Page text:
MAO: Let me say that developing these comics here at Valve has been a whole new process for me. Even more organic than my personal projects. Drawing the comic at the same time it’s being written is completely different. Jay would often bounce a page back asking for a small change that might make a joke more clever, or the storytelling more clear. The Valve folks caught on really fast, and although Andrea had never drawn a comic before, her work could stand next to any of the greatest comics ever painted.

TK: The main surprise for me was how easy it is for the writer to ruin the artist’s day. The writer takes 10 seconds to think something up, and then the artist has to spend hours or days taking that half-baked and malformed idea and transforming it into something beautiful. I was constantly amazed by both Mike and Andrea as I worked on the Portal 2 comic.

AW: The knowledge and motivation I received from Ted and Mike did not surprise me at all. Collaborating with brilliant people like them inevitably increases the creative magnitude of any project by a bajillion. What does surprise me is that Ted thinks he could have possibly ruined my day. I’m also surprised that Mike Oeming just said that about my art! OMG, thank you!

Valve Presents Page 5TFAW.com: What made you choose Dark Horse as your publisher?

MAO: They do the best game comics period. More importantly, their production value on books like the oversized Hellboy, Usagi, and Art of Alice showed they were doing exactly what we were looking for. They also have a history of fine worldwide distribution in the publishing world. And frankly, the moment they heard Valve was making comics, they knocked on our door ready to the best job possible in representing our IP on store shelves. They make quality product.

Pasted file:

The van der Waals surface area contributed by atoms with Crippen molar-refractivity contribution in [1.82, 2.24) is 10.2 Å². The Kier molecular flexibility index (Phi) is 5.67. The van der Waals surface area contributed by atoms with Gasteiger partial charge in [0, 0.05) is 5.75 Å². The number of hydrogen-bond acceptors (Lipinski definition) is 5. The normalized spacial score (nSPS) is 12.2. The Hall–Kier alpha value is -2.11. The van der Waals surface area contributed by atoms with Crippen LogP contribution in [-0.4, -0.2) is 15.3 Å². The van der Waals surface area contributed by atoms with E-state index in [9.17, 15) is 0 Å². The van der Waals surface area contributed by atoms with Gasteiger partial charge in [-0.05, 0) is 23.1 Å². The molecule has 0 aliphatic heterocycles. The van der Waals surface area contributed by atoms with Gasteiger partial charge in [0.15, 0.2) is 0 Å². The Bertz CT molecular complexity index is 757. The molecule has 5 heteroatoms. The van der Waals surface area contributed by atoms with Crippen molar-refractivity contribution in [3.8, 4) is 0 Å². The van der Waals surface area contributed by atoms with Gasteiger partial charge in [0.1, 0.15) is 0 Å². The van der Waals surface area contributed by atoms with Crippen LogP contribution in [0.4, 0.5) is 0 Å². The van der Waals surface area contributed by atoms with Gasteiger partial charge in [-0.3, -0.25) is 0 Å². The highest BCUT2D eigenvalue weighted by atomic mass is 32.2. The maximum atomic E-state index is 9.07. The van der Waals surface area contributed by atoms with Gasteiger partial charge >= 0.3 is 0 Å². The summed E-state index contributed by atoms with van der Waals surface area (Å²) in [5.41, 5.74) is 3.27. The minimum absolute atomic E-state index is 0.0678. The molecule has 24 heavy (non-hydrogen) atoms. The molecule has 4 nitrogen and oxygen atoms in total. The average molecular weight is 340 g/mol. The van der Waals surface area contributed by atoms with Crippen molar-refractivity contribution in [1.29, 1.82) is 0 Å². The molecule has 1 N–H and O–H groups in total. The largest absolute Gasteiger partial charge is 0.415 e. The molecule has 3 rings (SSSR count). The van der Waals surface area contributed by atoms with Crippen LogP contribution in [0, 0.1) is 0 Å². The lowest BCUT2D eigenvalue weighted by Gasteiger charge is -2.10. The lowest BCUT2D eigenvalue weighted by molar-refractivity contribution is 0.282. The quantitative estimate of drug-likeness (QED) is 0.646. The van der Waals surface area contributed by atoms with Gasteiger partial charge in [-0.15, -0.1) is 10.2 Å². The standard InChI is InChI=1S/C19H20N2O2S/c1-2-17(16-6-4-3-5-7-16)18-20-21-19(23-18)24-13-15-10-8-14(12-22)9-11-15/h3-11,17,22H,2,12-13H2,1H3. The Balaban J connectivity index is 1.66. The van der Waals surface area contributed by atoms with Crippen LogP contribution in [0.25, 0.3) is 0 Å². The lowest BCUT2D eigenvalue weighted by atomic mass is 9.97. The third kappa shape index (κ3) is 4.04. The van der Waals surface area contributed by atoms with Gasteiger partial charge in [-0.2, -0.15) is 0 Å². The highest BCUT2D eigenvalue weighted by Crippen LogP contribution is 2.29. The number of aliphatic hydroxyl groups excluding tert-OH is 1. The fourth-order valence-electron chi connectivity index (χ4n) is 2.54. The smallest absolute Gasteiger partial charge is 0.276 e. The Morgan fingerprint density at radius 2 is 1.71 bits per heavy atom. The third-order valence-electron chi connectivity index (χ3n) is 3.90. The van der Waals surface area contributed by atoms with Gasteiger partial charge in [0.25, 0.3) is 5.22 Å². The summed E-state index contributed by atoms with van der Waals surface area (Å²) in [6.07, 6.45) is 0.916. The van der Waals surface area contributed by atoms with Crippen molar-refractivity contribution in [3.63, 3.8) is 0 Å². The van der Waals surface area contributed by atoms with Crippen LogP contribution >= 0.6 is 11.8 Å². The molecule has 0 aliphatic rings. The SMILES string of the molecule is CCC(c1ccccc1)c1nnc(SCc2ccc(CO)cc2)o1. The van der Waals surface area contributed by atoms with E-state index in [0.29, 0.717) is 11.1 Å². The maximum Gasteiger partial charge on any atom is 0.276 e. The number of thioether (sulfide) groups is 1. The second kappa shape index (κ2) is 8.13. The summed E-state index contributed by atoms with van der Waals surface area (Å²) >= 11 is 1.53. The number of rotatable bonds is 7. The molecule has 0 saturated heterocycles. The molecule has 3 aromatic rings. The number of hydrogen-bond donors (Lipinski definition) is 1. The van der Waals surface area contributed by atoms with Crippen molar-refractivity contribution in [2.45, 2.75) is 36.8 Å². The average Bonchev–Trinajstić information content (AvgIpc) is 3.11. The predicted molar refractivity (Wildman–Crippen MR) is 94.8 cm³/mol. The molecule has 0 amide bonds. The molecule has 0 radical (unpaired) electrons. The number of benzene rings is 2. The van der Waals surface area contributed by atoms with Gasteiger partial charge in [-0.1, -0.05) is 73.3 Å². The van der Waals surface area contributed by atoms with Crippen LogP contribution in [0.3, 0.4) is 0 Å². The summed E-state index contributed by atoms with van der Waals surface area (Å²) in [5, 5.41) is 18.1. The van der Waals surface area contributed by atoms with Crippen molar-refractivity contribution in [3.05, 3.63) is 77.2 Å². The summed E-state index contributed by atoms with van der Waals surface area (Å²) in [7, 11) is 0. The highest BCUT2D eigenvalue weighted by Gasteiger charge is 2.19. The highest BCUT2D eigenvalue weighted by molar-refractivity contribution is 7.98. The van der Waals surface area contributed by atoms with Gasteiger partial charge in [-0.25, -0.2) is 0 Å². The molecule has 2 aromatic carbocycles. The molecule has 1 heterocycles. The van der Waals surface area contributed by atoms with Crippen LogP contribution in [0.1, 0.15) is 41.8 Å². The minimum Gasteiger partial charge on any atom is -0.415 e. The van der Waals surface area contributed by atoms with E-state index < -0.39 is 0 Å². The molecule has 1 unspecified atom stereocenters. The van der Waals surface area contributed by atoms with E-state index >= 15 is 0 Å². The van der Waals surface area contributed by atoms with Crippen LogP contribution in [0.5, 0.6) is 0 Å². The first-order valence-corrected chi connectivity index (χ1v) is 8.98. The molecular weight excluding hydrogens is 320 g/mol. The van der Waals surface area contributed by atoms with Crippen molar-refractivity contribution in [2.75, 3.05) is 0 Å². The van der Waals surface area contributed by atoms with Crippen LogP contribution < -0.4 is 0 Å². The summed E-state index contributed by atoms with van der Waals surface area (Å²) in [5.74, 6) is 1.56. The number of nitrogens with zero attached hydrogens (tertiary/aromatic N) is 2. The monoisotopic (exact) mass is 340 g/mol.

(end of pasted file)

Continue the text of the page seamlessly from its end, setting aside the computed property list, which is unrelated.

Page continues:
TFAW.com: What’s your favorite part of your job?

MAO: Free lunch on Thursdays. Artists always love free food.

TK: Actually being paid to think up and write down crazy stuff. Also, everyone at Valve is so good at what they do that I am constantly in awe of my co-workers.

AW: Well, my job is pretty much the biggest scam in the world. I get paid to draw and play video games. Hell, I would have been doing that anyway! But the most rewarding part is working with these people. I’m perpetually inspired and challenged. I can’t even begin to explain . . .

TFAW.com: If you could turn any other video game, past or present, into a comic, which would you choose?

MAO: Half-Life. 🙂

TK: Oh, that’s easy. I’d love to do comics set in the Half-Life universe. I’d also really love to keep doing more Portal comics.

AW: Is this a rhetorical question?

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Our thanks to Oeming, Wicklund, and Kosmatka for a fantastic interview. Come to our Valve signing November 12 in Portland to pick up a copy of Valve Presents: The Sacrifice and Other Steam-Powered Stories and enjoy free beer from Columbia River Brewing Company (21+ with valid ID), complimentary food, and gratis gaming in the store from Ground Kontrol, Old Town Computers, and Valve!




What’s your favorite Valve game? Post your comments below!

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Written by Elisabeth@TFAW

Elisabeth has been reading comics since we was a wee girl. She's obsessed with John Byrne, Criminal by Ed Brubaker and Sean Phillips, and making the perfect scrambled eggs. Follow her on @Twitter to get bonus conversations with her cat!